How Embracing Industry 4.0 Helps Reduce Supply Chain Risk

Posted by Nick Ostdick on March 30, 2017

Reducing supply chain risk by embracing Industry 4.0What does risk mean in today’s automotive supply chain? Ask any planner or manager and you might get several different answers, which is in large part due to the fact risk includes a number of elements or factors. Inaccurate planning or forecasting. Lack of end-to-end (E2E) visibility. Poor job scheduling or resource allocation. Ineffective transportation management. These might seem like disparate ideas, but they all fall under the umbrella of risk in a global, interconnected supply pipeline.

But while there is no universal solution to address these risk factors, Industry 4.0 provides companies with a wide net in terms of troubleshooting or reducing instances of risk across a number of different kinds or brands. Because Industry 4.0 is a robust, holistic reinvention of more traditional manufacturing and supply conventions, companies who embrace this new platform will have a more powerful tool to combat a variety of risk factors in such a variant-rich environment.

What are the ways in which Industry 4.0 helps companies mitigate risk? How does Industry 4.0 help companies better understand their supply streams to avoid costly instances of error or potentially damaging production setbacks? With these questions in mind, let’s examine a handful of ways embracing Industry 4.0 helps automotive manufacturing companies reduce supply chain risk and execute more effective and profitable operational and production processes.

Increased communication between systems and individuals

If we think of Industry 4.0 as the evolution of the ‘smart factory,’ then it makes sense how the Internet of Things (IOT) and its reliance on the communication between machines and systems is a core driver in helping companies break down communication and functional silos to increase efficiency and productivity. This means the flow of information about inventory levels, facility capacity, or transportation routes is more consistent and allows for greater segments of the value chain to anticipate potential breakdowns or bottlenecks.

The ability of systems and solutions to work in conjunction with each other not only fosters greater productivity and accuracy, but it also provides greater visibility into a company’s overall supply situation. Because Industry 4.0 is in large part about making manufacturers more agile and responsive, the IOT becomes a core driver in creating valuable insight into a company’s demand planning, production, and inventory practices.

Integration of advanced analytics

We’ve discussed at length on this blog the benefits and advantages of advanced analytics in cutting the complexities of today’s global supply chain, and the adoption of Industry 4.0 is perhaps where advanced analytics proves most valuable in reducing risk. The ability to optimize production programs and processes is a critical driver for companies in maintaining high levels of productivity and efficiency, and advanced analytics gives planners and managers the data-driven insight to make informed decisions about planning strategies and planned production programs.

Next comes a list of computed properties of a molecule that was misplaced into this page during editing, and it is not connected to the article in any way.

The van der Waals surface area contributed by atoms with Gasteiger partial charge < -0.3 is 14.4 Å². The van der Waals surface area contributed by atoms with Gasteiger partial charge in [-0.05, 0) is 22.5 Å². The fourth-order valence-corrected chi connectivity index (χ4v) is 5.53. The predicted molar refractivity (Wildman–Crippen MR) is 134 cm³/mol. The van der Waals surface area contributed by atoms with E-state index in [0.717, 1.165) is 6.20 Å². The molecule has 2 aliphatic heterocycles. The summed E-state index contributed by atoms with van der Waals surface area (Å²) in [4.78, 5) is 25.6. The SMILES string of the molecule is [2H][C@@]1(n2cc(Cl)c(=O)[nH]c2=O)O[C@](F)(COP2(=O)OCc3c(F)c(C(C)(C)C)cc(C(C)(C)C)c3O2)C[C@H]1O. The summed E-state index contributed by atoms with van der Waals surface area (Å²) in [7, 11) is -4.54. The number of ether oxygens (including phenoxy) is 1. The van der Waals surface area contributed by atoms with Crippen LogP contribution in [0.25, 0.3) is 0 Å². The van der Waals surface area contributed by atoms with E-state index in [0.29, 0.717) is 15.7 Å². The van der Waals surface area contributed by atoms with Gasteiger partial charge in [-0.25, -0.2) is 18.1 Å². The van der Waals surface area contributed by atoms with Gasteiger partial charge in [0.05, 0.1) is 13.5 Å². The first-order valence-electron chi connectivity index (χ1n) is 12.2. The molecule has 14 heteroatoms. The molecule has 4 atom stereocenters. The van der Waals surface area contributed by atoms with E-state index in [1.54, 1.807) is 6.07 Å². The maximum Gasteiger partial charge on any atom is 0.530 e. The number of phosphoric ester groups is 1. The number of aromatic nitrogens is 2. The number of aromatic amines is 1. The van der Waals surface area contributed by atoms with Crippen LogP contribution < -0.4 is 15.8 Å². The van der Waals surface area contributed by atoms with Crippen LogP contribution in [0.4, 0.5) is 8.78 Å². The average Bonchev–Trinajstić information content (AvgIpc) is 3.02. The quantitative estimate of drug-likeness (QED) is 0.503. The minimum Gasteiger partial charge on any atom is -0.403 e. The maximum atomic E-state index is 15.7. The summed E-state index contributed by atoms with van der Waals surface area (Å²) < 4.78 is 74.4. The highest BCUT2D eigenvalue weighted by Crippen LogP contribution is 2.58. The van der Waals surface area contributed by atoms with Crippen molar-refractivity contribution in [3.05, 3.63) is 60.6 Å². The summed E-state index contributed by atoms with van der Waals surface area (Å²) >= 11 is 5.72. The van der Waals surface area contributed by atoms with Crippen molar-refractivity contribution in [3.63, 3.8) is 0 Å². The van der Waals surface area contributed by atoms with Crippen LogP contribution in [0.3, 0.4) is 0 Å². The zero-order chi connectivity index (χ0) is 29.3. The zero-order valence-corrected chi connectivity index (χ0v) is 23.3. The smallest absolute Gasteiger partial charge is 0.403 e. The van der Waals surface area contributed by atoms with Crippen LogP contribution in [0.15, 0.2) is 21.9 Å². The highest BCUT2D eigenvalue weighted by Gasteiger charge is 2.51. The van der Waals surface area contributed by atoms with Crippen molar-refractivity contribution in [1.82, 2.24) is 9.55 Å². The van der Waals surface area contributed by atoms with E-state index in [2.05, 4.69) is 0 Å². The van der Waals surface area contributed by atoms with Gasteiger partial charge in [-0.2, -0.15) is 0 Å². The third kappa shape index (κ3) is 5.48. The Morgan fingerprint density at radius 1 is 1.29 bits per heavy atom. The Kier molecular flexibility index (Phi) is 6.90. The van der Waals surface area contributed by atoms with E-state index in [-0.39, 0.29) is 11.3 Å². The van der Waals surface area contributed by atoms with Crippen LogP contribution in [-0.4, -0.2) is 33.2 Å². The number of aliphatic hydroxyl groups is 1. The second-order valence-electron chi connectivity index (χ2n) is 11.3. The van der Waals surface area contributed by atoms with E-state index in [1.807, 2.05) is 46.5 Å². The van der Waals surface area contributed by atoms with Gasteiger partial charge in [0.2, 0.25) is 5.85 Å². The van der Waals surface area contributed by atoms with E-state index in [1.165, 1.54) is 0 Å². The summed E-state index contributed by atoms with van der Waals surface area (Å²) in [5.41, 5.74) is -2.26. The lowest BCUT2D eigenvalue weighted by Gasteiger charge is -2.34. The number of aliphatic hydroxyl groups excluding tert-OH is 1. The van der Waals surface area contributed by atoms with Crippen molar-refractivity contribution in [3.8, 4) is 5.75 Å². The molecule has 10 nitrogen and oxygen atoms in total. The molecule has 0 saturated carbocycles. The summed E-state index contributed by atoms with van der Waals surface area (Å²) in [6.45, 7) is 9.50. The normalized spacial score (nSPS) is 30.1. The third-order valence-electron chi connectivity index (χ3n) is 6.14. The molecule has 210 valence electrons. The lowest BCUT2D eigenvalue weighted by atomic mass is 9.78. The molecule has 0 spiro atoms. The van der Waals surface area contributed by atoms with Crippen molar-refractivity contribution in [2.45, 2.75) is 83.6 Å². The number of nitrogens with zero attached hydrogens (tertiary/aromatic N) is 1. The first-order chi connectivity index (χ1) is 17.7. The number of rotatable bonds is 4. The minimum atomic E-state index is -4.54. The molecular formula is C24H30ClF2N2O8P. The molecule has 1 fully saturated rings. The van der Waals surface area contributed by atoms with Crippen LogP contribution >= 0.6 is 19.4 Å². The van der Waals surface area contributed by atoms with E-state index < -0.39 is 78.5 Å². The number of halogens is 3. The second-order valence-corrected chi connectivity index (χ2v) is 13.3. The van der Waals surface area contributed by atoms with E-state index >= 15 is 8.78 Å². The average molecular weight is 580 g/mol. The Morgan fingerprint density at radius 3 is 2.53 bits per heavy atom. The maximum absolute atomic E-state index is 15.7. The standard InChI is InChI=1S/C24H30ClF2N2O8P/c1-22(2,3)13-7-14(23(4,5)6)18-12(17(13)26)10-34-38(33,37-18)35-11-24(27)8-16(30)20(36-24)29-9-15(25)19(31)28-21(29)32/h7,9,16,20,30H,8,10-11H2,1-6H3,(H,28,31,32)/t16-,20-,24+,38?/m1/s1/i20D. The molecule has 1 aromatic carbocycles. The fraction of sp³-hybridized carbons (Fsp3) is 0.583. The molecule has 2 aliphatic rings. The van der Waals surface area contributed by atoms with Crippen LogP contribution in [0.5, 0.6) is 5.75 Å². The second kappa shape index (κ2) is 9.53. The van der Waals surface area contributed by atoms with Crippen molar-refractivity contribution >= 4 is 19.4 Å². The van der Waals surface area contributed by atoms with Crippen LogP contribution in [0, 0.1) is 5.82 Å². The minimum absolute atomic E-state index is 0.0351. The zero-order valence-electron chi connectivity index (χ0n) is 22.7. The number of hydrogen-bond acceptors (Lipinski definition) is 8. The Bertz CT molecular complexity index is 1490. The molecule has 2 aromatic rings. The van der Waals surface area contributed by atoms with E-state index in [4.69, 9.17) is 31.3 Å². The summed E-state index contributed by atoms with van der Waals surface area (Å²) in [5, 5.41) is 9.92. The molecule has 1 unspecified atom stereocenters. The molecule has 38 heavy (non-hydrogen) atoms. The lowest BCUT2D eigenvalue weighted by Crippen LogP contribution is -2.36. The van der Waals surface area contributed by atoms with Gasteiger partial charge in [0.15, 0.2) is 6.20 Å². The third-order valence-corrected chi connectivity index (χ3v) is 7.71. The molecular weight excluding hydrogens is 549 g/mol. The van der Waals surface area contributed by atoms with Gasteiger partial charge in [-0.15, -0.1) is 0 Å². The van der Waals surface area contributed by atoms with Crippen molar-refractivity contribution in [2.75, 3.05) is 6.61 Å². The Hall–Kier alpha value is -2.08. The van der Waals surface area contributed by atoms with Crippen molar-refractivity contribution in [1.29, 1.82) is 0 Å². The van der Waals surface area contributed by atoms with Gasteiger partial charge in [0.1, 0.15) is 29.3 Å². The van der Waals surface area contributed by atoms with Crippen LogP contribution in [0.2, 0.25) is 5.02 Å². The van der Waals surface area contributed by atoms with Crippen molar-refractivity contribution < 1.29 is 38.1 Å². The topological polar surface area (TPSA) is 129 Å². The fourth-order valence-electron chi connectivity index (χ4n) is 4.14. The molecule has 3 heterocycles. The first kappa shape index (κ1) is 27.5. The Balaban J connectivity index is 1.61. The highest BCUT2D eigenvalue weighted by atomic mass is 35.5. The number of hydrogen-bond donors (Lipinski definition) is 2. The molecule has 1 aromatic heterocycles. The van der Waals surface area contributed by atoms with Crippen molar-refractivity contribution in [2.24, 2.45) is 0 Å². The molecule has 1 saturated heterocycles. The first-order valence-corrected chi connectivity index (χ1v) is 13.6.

Industry 4.0 uses advanced analytics to support the push for greater end-to-end (E2E) visibility and increased supply chain agility, both of which are key in avoiding bottlenecks and creating stability across the entire value chain.

The importance of customization

As we alluded to earlier, there’s no such thing as a ‘one-size-fits all’ solution in today’s global supply chain. Planners and managers require individualized solutions to challenges. As such, the customization of products is an increasingly frequent concern for manufacturers in a variant-rich industry with an increasing number of global players and partners. Industry 4.0 - alongside such production principles as additive manufacturing - allow manufacturers to enhance their customization capabilities to address the specific needs of individual customers. The ability to service this level of customization means companies will be more responsive to restraints in production programs and better equipped to weather potential breakdowns or slowdowns in the movement of parts throughout the supply chain.

Introduction of cloud technology

The Industry 4.0 supply chain is a data-driven enterprise where the insights gained from this data can be actualized to streamline processes at a variety of touch points across the value chain. As a result, Industry 4.0 demands a powerful platform for storing, sorting, and retrieving massive amounts of detailed data and reporting. Enter cloud technology and its ability to house large volumes of data with multiple access points for enhanced communication and collaboration across company channels. With vast amounts of storage space and the capacity to view and manage data in real-time, the integration of cloud technology is not only a key advantage in cutting the likelihood of risk, but it’s also an important component of the future of supply chain management.

The widespread introduction of Industry 4.0 in the automotive supply chain has been a truly disruptive force for planners and managers in rethinking how they conceive of intelligent supply chain management. With an emphasis on lean manufacturing principles, Industry 4.0 can not only push companies to achieve enhanced benchmarks for success, but it can also help companies minimize the inherent risks in global supply chain management.  

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Topics: Industry 4.0, Supply Chain Planning, Automotive Industry, Supply Chain Management